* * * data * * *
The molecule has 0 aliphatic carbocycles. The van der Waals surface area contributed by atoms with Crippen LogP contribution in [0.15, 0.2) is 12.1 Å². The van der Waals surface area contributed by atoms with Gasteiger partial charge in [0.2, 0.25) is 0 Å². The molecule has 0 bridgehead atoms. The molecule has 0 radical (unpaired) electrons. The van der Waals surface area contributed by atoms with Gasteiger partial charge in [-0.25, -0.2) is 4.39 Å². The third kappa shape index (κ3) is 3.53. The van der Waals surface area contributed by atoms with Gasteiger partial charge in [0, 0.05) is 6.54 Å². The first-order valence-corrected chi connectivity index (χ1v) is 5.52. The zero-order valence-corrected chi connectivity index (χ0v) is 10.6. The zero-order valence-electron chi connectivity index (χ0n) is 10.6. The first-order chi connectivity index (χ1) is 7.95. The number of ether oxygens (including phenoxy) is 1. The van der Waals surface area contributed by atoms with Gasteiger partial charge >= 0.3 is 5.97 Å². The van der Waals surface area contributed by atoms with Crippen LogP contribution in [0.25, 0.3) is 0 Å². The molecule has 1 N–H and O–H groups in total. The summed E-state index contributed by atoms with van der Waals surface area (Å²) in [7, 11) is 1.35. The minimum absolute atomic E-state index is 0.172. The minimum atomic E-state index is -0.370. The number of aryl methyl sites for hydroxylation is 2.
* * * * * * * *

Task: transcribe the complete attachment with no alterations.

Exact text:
The molecule has 0 aliphatic carbocycles. The van der Waals surface area contributed by atoms with Crippen LogP contribution in [0.15, 0.2) is 12.1 Å². The van der Waals surface area contributed by atoms with Gasteiger partial charge in [0.2, 0.25) is 0 Å². The molecule has 0 bridgehead atoms. The molecule has 0 radical (unpaired) electrons. The van der Waals surface area contributed by atoms with Gasteiger partial charge in [-0.25, -0.2) is 4.39 Å². The third kappa shape index (κ3) is 3.53. The van der Waals surface area contributed by atoms with Gasteiger partial charge in [0, 0.05) is 6.54 Å². The first-order valence-corrected chi connectivity index (χ1v) is 5.52. The zero-order valence-corrected chi connectivity index (χ0v) is 10.6. The zero-order valence-electron chi connectivity index (χ0n) is 10.6. The first-order chi connectivity index (χ1) is 7.95. The number of ether oxygens (including phenoxy) is 1. The van der Waals surface area contributed by atoms with Gasteiger partial charge >= 0.3 is 5.97 Å². The van der Waals surface area contributed by atoms with Crippen LogP contribution in [0.25, 0.3) is 0 Å². The molecule has 1 N–H and O–H groups in total. The summed E-state index contributed by atoms with van der Waals surface area (Å²) in [7, 11) is 1.35. The minimum absolute atomic E-state index is 0.172. The minimum atomic E-state index is -0.370. The number of aryl methyl sites for hydroxylation is 2.